Picture it. It’s a beautiful spring day. Blue skies overhead, lush green grass under your feet, and the scent of fresh flowers perfumes the air. You spread a quilt upon the ground and proceed to unpack all your overflowing picnic basket. You smile as you see your kids frolicking about with their relatives. Except your relatives are dead, and your kids are climbing on their gravestones. You’re having a picnic in a cemetery. Wait. What?
Miserable experiences exit herePeyton told The Times that the idea arose from his participation in “underwhelming” funerals for his parents. He describes his father’s wake as a “pretty miserable experience” which he tried to improve upon when his mother died two years later. Mourners enjoyed a meal in her honor at her favorite restaurant, and left feeling “pretty good.” “She would have wanted us to go and drink sauvignon blanc and eat oysters,” Peyton said. “To have a nice time at the end.” If Exit Here’s website is any indication, services will definitely focus on the event rather than the mourning. One critic says the site “looks more like the booking page for a hip hotel” than a funeral home. “If this were a brochure for a spa weekend,” she adds, “I’d be sold.” In addition to photos of Exit Here’s stark-white-and-plate-glass storefront and stunning interiors, the site features images of wildflowers, oceans, pastoral vistas, and clinking wine glasses. Among the sparse text is no sign of the traditional “funeral” words like “embalming,” “viewing,” or “cremation.” Instead, you’ll find terms like “curated,” “catered,” “organic,” “luxury,” and “hospitality.”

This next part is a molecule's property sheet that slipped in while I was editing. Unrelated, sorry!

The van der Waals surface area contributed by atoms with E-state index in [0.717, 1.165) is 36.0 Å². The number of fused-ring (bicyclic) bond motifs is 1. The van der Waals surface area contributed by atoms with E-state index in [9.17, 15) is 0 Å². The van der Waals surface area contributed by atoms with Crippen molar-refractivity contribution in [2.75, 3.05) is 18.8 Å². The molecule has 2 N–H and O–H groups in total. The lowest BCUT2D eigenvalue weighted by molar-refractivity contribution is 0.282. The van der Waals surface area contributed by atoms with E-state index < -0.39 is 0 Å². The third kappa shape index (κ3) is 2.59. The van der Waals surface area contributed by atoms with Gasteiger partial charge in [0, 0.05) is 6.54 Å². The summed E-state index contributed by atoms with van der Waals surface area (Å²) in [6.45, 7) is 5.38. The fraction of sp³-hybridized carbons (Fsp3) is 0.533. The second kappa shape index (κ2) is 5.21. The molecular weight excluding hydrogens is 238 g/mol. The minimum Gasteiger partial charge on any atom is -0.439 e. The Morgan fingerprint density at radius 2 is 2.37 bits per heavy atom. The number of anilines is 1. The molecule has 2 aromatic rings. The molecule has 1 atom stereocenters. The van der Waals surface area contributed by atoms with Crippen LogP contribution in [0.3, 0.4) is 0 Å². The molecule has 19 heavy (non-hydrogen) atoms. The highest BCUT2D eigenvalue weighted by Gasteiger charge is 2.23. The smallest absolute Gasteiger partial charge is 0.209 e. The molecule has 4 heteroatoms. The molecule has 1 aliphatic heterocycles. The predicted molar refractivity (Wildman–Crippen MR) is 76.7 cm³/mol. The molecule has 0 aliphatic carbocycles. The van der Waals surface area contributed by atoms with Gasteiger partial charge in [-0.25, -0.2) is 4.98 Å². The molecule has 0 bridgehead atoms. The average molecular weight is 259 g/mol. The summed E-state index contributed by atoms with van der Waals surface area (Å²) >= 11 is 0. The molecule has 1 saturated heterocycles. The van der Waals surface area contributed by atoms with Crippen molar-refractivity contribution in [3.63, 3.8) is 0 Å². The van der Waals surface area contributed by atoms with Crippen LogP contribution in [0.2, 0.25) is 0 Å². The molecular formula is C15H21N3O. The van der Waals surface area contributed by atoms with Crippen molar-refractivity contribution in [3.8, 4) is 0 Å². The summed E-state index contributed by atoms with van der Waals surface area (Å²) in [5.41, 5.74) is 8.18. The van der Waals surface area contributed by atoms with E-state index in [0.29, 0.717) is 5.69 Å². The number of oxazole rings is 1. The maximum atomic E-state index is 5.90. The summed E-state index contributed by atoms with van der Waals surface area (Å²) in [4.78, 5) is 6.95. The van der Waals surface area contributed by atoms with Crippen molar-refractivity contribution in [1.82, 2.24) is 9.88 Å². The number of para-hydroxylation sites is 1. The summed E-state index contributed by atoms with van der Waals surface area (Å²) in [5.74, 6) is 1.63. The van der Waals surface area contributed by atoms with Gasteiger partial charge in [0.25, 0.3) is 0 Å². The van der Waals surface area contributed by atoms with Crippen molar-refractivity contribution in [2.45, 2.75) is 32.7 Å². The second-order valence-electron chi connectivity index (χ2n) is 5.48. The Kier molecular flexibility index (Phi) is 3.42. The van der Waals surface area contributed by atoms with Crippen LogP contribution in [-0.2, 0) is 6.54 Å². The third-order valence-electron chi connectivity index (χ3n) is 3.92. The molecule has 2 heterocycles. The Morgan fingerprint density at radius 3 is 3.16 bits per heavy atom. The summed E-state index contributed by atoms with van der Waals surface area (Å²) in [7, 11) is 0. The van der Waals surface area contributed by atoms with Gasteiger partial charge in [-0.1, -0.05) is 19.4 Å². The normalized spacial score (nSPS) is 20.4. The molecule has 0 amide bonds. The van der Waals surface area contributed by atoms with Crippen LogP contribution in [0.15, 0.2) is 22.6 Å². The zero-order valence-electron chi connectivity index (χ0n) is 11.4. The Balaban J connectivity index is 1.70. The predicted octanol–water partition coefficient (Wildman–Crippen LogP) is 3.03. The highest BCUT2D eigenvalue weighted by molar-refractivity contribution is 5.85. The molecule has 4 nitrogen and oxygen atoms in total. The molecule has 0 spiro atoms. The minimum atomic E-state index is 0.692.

Trailblazer or trendfollower?Is it possible that Peyton is on to something? There’s no denying the trend here in the U.S. favoring light-hearted, personalized celebrations of life over dreary ruminations of death. More funeral homes are building multi-use event centers and adding catering capabilities to the slate of services. So, is Exit Here simply the next iteration of death care? Admittedly, with its celebrity chef menus and collaborations with “celebrated luxury British florists,” Peyton’s Exit Here might be a little too urban and upscale for some tastes and budgets. Interestingly, though, he tells The Times that his goal is “to be the middle-class experience” by bringing a “bit of glamour without getting out of reach.” “Our niche is that we don’t just bury people,” Peyton says, “we try and create an overall experience. Of course, if someone just wants burying, we will do that. But our business really is about bringing a bit of joy to it.”